Emergency vets save Chloe, Milo and Teal from suspected mycotoxin poisoning
A springer spaniel who was rescued from neglect nearly died – after eating mouldy waste thoughtlessly dumped on an allotment.
Lovable Chloe became critically ill following a walk with Alison Harmison, who was fostering her after her rescue.
Alison rushed the poorly pooch to Vets Now in Middlesbrough where she received urgent treatment to reduce her temperature.
But the drama didn’t end there.
Two of Alison’s other dogs, Milo and Teal, fell ill later in the day after encountering the same waste and also needed emergency veterinary help.
Alison said: “It was bit of a dramatic day to say the least. In the space of about an hour, three of my dogs had to be taken into Vets Now in three separate journeys.
“Milo and Teal were both bad – but Chloe was in the worst condition. She was really, really ill and of course I was panicking.”
Chloe began shaking uncontrollably when she and Alison arrived home from their walk in the village of Greatham, near Hartlepool, Teesside. Then Chloe lost control of her muscles.
Quick-thinking Alison, 52, put Chloe in the car and drove to the Vets Now pet emergency clinic in Middlesbrough to get help.
On arrival, Chloe’s temperature was a life-threatening 41.6C (nearly 107F) and our vets and vet nurses worked to bring her temperature down to below 40C.
Chloe was also hooked up to a syringe driver to deliver medication.
Meanwhile, there was more drama because two of Alison’s other seven dogs had become unwell too.
First, her chocolate springador Teal began trembling after apparently eating some of the same waste.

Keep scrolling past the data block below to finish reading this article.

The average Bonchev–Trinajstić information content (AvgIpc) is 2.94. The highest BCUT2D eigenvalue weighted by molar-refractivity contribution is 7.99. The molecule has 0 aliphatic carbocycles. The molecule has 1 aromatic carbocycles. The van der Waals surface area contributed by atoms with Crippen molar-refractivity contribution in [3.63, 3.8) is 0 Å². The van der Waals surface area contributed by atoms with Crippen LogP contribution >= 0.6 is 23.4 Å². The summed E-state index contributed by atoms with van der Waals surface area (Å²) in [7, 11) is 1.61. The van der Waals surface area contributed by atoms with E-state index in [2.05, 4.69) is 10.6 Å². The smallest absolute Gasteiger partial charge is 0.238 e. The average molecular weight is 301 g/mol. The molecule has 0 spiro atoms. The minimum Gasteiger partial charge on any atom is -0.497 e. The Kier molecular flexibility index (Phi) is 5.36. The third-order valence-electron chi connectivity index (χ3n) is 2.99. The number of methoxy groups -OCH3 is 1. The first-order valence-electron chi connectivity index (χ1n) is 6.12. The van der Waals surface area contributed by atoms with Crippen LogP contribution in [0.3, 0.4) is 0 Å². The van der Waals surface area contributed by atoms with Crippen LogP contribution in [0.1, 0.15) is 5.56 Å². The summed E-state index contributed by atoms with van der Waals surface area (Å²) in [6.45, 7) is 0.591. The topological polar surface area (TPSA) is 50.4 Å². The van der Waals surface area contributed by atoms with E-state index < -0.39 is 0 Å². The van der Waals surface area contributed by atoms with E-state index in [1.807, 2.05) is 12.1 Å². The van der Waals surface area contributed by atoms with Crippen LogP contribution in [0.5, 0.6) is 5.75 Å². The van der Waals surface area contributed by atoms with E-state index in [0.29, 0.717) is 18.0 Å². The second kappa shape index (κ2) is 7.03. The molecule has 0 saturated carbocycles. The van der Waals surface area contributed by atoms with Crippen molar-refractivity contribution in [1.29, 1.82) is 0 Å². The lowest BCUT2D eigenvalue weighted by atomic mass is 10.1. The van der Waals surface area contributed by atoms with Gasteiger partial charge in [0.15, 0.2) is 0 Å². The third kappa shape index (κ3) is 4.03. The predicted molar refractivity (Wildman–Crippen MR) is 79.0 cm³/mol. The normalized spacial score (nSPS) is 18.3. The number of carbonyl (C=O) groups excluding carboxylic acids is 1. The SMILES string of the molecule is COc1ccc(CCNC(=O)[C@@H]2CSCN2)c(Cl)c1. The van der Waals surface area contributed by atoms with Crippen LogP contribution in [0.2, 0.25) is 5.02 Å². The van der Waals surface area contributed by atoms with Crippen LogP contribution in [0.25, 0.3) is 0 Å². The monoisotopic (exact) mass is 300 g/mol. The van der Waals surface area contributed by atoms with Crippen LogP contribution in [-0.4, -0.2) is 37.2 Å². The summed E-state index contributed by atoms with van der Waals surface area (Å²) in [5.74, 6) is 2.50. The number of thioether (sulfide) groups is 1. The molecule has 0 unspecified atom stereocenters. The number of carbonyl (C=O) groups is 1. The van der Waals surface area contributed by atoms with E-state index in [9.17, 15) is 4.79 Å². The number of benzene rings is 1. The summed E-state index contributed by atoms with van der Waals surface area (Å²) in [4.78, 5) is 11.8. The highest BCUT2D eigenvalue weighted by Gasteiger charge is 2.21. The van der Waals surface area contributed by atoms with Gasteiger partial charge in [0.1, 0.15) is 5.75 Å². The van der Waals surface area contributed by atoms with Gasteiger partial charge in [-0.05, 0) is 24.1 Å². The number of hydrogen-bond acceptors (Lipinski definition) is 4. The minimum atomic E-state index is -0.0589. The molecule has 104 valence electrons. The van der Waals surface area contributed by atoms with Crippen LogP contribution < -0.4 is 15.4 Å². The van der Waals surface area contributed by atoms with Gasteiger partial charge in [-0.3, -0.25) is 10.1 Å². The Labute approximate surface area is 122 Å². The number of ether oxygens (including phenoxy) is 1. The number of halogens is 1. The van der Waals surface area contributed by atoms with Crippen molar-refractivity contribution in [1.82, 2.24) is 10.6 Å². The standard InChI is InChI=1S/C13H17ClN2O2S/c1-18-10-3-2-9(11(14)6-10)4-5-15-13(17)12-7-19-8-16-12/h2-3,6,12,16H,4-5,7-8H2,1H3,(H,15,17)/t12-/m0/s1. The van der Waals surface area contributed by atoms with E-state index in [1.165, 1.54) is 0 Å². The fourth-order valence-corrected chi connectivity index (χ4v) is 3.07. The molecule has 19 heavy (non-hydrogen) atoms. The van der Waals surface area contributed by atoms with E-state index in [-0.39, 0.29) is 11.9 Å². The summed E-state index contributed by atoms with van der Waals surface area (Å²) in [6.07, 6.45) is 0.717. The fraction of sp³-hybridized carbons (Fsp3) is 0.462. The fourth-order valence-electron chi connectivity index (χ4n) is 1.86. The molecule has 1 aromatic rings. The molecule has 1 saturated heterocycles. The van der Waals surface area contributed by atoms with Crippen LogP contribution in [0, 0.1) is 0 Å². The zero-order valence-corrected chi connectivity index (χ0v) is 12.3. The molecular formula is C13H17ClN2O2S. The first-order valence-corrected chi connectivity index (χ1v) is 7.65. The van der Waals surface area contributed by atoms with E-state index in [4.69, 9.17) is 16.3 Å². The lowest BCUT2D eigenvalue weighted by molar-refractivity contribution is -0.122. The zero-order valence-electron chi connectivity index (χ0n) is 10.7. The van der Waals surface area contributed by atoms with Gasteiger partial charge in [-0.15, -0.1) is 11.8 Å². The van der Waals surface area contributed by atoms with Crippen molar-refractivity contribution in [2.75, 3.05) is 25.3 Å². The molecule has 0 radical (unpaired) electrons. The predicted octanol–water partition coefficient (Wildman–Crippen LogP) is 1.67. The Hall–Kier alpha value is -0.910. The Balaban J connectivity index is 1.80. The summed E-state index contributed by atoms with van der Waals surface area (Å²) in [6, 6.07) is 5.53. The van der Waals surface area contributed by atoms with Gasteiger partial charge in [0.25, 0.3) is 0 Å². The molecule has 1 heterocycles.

Teal, who is six years old, was rushed to Vets Now by Alison’s son Michael’s girlfriend Louise.
And, as if that wasn’t enough, they in turn were followed out of the door shortly afterwards by nine-year-old Milo, a cocker spaniel, when he too became unwell.
Other articles on this topic
Milo had possibly eaten some of Chloe’s sick. So he had to be brought in by Alison’s husband Derek, 53.
Fortunately, all three dogs recovered following treatment and were able to go home that afternoon.
Alison added: “We were fostering Chloe to give her a safe home and here she was with poisoning from mouldy rubbish. I felt terrible about it.
“Chloe had to be rescued from her old home because she’d been abandoned.
“She’s such a lovely dog but she was in a bad way when she was rescued – so the thought of anything else happening to her was just too much to bear.”
Happily, Chloe, who is around two years old, has now found a permanent home through the dog charity Spaniel Aid UK, which Alison volunteers for and is heavily involved with.
She is flourishing with her new owners, while Teal and Milo are back to their normal cheerful and bouncy selves.
Alison said: “We’ve had a lucky escape here but it’s really important that if your dog starts shaking, or drooling or seems to be losing control of their muscles that you seek help straight away.
“What had happened was someone had dumped a load of food waste like takeaway boxes and then set fire to some of it.
“But the remains of it all were still really poisonous.”
The allotments border a playing field in Alison’s village. Pictures of the waste taken by Alison show a depressing array of plastic cartons, food cans and wrappers dumped there.
Alison said: “It just goes to show how thoughtless some people can be and how much of a risk that can be to dogs who are just out for their regular walk.”
One of the vet nurses who treated the three dogs was Zoe Campbell. She said: “It was an interesting shift to say the least. Chloe arrived first, followed by Teal and then Milo.
“This kind of poisoning can be fatal for dogs – so time really is of the essence, You’ve got to seek veterinary help quickly, as Alison did.
“These cases demonstrate how important it is people dispose of leftovers carefully and keep food waste bins well out of reach.”
The Vets Now clinic in Middlesbrough — where the three dogs received treatment — was recently rated as “outstanding” in the delivery of emergency and critical care by the Royal College of Veterinary Surgeons.
It’s one of 58 Vets Now clinics and pet emergency hospitals across the UK that are open through the night, seven-days-a-week, and day and night on weekends and bank holidays, to treat any pet emergencies that may occur.
All of Vets Now’s premises have a vet and vet nurse on site at all times.